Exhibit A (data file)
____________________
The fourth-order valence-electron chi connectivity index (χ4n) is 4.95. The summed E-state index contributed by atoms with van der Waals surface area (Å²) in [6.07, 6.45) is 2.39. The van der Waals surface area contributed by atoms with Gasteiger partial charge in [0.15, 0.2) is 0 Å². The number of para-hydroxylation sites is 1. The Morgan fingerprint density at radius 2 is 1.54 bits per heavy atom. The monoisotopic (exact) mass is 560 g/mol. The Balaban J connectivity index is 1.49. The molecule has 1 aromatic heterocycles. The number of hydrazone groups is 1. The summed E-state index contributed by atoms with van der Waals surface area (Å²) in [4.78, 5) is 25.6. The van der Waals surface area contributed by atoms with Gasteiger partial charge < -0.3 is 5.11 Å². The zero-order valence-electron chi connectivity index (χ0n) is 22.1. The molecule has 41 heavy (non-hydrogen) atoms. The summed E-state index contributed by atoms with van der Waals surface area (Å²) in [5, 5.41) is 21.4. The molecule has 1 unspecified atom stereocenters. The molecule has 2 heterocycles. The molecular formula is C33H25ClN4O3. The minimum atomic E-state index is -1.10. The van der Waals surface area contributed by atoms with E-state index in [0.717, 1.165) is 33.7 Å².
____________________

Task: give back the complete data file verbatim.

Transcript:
The fourth-order valence-electron chi connectivity index (χ4n) is 4.95. The summed E-state index contributed by atoms with van der Waals surface area (Å²) in [6.07, 6.45) is 2.39. The van der Waals surface area contributed by atoms with Gasteiger partial charge in [0.15, 0.2) is 0 Å². The number of para-hydroxylation sites is 1. The Morgan fingerprint density at radius 2 is 1.54 bits per heavy atom. The monoisotopic (exact) mass is 560 g/mol. The Balaban J connectivity index is 1.49. The molecule has 1 aromatic heterocycles. The number of hydrazone groups is 1. The summed E-state index contributed by atoms with van der Waals surface area (Å²) in [4.78, 5) is 25.6. The van der Waals surface area contributed by atoms with Gasteiger partial charge < -0.3 is 5.11 Å². The zero-order valence-electron chi connectivity index (χ0n) is 22.1. The molecule has 41 heavy (non-hydrogen) atoms. The summed E-state index contributed by atoms with van der Waals surface area (Å²) in [5, 5.41) is 21.4. The molecule has 1 unspecified atom stereocenters. The molecule has 2 heterocycles. The molecular formula is C33H25ClN4O3. The minimum atomic E-state index is -1.10. The van der Waals surface area contributed by atoms with E-state index in [0.717, 1.165) is 33.7 Å².